RG-52 Department of Transportation; Local and Area Transportation Program Files; topics include DVRPC Urban Corridor Demonstration Program; U.S. Department of Transportation, Urban Mass Transportation Administration; Urban Mass Transportation Assistance Act of 1964, etc.

The Pennsylvania Highway Department's exhibit at the 1961 Carlisle Fair.
Highway Department's exhibit at the Carlisle Fair, 1961
Image Courtesy of the Pennsylvania State Archives, Harrisburg; RG 12; David L. Lawrence; Photographic Unit; Highway Department; Series 12.14; Negative 629


Legislation and Planning

The basic redevelopment law was the Pennsylvania Act of May 24, 1945, P.L. 991 commonly known as the Urban Redevelopment Law. Under Section 4, any Pennsylvania city or county's governing body could find and declare by proper ordinance or resolution that there was a need for a redevelopment authority to function within their limits.

The Pennsylvania Department of Community Affairs was formed on July 1, 1966 from several bureaus of the Department of Commerce and the Department of Internal Affairs. Its purpose was to serve the needs and interests of local governments in Pennsylvania. It was empowered with the ability to cooperate with municipal, county and regional planning development agencies, to undertake research on housing and housing conditions, and to undertake various measures leading up to the upgrade of Pennsylvania's housing and housing standards. In 1964, the Pennsylvania Legislature issued an eminent domain code which provided a "complete and exclusive procedure and law to govern all condemnations of property for public purposes" within the Commonwealth. Other enabling legislation for local governments to carry out renewal plans was contained in the various municipal codes - including planning, zoning, land subdivision regulations and building codes. Read more about federal and Pennyslvania's urban renewal legislation and policies in the Commonwealth of Pennsylvania Department of Community Affairs "Community Renewal" (PDF).

An excellent bibliography for primary resources is the 1972 Pennsylvania Department of Community Affairs Library's Home Rule in the U.S. Municipalities, Counties and in the Commonwealth of Pennsylvania: A Select Bibliography. A very interesting concept of planning "new towns" which "seem to show that given good planning and the needed capital, a new community is financially feasible and environmentally far superior to the urban sprawl to which we have become accustomed" seemed to be one solution to urban problems. See the 1972 Pennsylvania Department of Community Affairs' New Town Bibliography.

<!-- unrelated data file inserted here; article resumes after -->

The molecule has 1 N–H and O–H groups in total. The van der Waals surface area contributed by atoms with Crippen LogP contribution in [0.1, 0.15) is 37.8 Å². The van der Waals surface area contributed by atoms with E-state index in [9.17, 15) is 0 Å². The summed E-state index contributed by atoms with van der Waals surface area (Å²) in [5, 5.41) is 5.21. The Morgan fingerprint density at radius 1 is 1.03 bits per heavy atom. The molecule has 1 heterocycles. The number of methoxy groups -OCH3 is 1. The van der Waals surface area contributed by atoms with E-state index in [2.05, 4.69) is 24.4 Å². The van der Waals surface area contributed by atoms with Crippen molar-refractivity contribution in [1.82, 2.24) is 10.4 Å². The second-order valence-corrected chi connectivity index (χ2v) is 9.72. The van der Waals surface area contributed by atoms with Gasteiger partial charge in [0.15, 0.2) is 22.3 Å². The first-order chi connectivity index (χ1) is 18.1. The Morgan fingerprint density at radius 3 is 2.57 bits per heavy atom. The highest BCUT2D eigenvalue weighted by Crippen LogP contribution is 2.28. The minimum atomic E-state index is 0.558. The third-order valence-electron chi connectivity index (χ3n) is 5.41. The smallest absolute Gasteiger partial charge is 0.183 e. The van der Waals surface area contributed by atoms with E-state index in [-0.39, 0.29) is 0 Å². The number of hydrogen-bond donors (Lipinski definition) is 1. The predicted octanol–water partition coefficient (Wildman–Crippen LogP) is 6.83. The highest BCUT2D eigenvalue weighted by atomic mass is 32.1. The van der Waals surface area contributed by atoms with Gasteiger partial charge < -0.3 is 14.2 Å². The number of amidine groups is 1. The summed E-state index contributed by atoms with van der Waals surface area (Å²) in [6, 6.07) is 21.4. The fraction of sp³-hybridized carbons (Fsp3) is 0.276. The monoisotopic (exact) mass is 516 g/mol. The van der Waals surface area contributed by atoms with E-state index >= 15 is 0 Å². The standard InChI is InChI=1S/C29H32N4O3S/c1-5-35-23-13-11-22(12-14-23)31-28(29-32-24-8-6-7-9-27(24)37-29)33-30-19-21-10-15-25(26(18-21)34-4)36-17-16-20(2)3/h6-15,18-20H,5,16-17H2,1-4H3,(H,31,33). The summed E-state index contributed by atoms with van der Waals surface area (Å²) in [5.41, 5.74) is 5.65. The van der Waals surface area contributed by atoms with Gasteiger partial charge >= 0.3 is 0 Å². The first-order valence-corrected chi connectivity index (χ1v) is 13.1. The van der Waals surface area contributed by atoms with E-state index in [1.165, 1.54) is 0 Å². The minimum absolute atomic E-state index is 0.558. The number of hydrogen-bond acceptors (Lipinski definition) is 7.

Planning commission will have published many planning studies that give a good insight into the problems (and solutions being offered) that communities were experiencing due to population growth, infrastructure needs and land use issues. Read the chapter "Moving Goods and People" (PDF) from the Greater Canonsburg Regional Planning Commission's 1959 Expanding Urban Pattern: A Local Planning Study of Six Communities in the Greater Canonsburg Area, Washington County (Courtesy of the Pennsylvania State Archives, Harrisburg; RG34; Bureau of Community Planning; Urban Community Assitance Programs). Browse the chapter "Community Renewal" (PDF) by the Pittsburgh Regional Planning Association in 1958 for the Planning and Zoning Commission of the Township of North Huntingdon's Master Plan for Future Growth. Also see Columbia County Planning Commission's 1968 Community Facilities and Transportation studies of the comprehensive county plan.

Both Pittsburgh and Philadelphia are exempted from the mandate of the 1968 Pennsylvania Municipal Planning Code (PA MPC) to produce comprehensive plans. Thats not to say that these two cities have not undertaken neighborhood plans, redevelopment plans, and renewal area plans over the years. Read about the history of planning in Pittsburgh in "Planning and the Industrial City" (PDF).

Pittsburgh adopted their zoning ordinance in 1958 and the zoning code at that time "anticipated that future development patterns would be lower in density and far more 'suburban' in character than those already established. It emphasized new building types, which greatly changed the character of the existing urban neighborhoods, including emphasis on larger lot sizes in residential communities. Like many zoning codes of its day, the 1958 zoning code reflected suburban standards that did not fit the urban built environment of Pittsburgh" [1].

To find out the population of the 100 largest cities and other urban places in the United States from 1790-1990, go to the U.S. Census Bureau TIGER website (Topologically Integrated Geographic Encoding and Referencing System).



[1] "Map Pittsburgh," Pittsburgh City Planning. http://pittsburghpa.gov/dcp/gis/


Image of Governor Lawrence and others at the 1961 signing of the Urban Renewal Bill
Governor David L. Lawrence signing the Urban
Renewal Bill, June 14, 1961
Courtesy of the Pennsylvania State Archives, Harrisburg; RG12 Lawrence Papers, Photographic Unit, Series 12.13

Image of a regional and county planning report
Regional and County Planning Reports discussing Urban Renewal and Transportation; Courtesy of the Pennsylvania State Archives, Harrisburg; RG 12; David L. Lawrence; Photographic Unit; Highway Department; Series 12.14; Negative 753H